Marathon Recap: Runners And Survivors Celebrate In Boston
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American Meb Keflezighi has won the Boston Marathon, a year after a bombing at the finish line left three dead and more than 260 people injured.
Keflezighi is a former New York City Marathon champion and Olympic medalist. He ran the 26.2 miles from Hopkinton to the finish on Boylston Street in Boston's Back Bay on Monday in 2 hours, 8 minutes, 37 seconds.
Keflezighi held off Wilson Chebet of Kenya who finished 11 seconds behind. The 38-year-old from San Diego looked over his shoulder several times over the final mile. After realizing he wouldn't be caught, he raised his sunglasses, began pumping his right fist and made the sign of the cross.
No U.S. runner had won the race since Lisa Larsen-Weidenbach took the women's title in 1985; the last American man to win was Greg Meyer in 1983.
Keflezighi, a former New York City marathon winner and Olympic medalist, says he hoped to have his picture taken with the victims' families after his win Monday, but they weren't immediately available.
The victims were 8-year-old Martin Richard, 29-year-old Krystle Campbell and 23-year-old Lu Lingzi (loo ling-zuh). MIT Officer Sean Collier was shot three days after the marathon.
Rita Jeptoo of Kenya successfully defended the Boston Marathon title she said she could not enjoy a year ago after the fatal bombings.
Jeptoo finished Monday's race in a course-record 2 hours, 18 minutes, 57 seconds. She becomes the seventh three-time Boston Marathon champion.
Jeptoo broke away from a group of five runners at the 23-mile mark. Buzunesh Deba finished second with an unofficial time of 2:19:59.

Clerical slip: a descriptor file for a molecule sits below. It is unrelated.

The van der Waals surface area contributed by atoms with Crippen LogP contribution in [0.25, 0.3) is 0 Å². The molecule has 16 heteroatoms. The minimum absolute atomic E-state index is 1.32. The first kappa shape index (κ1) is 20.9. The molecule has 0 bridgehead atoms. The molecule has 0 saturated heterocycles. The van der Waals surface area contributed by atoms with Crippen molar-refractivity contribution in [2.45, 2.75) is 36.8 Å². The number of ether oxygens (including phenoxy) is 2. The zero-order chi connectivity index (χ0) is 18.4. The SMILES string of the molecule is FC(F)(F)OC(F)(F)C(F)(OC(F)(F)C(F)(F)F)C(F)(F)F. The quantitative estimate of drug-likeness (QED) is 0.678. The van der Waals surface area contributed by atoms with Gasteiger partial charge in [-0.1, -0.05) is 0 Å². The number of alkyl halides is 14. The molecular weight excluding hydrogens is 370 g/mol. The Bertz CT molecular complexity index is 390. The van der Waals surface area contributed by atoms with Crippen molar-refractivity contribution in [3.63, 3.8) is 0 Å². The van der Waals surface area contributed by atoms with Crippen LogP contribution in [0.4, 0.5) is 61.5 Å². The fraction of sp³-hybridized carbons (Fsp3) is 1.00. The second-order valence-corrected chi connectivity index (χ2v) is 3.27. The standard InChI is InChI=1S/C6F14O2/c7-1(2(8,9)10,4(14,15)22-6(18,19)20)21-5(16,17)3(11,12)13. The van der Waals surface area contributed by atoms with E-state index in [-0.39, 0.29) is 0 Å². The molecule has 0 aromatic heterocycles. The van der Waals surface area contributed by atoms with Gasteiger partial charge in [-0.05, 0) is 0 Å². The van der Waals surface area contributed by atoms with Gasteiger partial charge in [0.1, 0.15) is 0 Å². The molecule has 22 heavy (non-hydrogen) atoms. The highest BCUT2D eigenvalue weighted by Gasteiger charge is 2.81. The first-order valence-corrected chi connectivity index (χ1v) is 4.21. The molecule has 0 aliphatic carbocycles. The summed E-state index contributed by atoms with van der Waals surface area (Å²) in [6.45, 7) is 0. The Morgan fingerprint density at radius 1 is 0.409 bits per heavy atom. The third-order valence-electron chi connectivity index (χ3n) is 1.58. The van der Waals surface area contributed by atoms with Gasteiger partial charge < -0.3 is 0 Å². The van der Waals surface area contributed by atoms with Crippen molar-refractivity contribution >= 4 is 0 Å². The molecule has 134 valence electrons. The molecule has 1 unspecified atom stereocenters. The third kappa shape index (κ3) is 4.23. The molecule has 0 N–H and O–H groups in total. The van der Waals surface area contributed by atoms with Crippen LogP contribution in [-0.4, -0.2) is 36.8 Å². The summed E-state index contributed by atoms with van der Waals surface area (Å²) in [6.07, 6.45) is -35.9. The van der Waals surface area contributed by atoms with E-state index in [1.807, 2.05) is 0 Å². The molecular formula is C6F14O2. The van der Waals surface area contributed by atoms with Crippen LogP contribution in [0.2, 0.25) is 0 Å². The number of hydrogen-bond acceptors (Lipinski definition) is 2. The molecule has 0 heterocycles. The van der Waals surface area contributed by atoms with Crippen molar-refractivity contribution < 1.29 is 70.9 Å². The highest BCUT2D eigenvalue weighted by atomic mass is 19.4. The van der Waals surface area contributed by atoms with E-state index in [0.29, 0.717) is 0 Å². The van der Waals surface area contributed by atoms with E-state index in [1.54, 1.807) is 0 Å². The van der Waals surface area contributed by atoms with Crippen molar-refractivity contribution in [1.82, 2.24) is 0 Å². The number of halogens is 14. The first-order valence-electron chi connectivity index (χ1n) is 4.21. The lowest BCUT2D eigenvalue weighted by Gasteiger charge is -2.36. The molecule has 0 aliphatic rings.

American Shalane Flanagan finished seventh after leading for more than half the race. She took a gamble by setting the early pace. She ran her first mile in 5 minutes, 11 seconds, but fell back on the Newton Hills about 21 miles into the race.
Boston Marathon survivor Jeff Bauman returned to the finish line Monday after losing both his legs in last year's marathon bombing.
Bauman stood in the viewing stands just past the finish line with his fiance, Erin Hurley, and Adrianne Haslet-Davis, who lost her left leg in the bombing. They all applauded runners as they crossed the finish line.
Bauman was wearing his prosthetics and used crutches. They sat a few feet away from Carlos Arredondo, who helped save his life.
As he walked away from the finish line under his own power, his prosthetics showing, Bauman said it felt ``great'' to be back. He also said he felt very safe.
It was the first time Bauman had returned to the scene since two bombs exploded near the finish line on April 15, 2013.
Newlyweds who each lost a leg in last year's Boston Marathon bombing completed the marathon together this year, riding hand cycles for the 26.2-mile course.
Patrick Downes and Jessica Kensky were newlyweds last year when they went to the marathon finish line to watch the runners cross. They both suffered severe injuries; both lost their left legs.
On Monday, they rode side by side in the hand cycle race, completing the course from Hopkinton to Boston, in about 2 hours and 14 minutes. Both smiled as they rolled across the finish line, holding hands.
A spokesman for Spaulding Rehabilitation Hospital said the couple ``wanted to make sure they finished together.'' (Associated Press)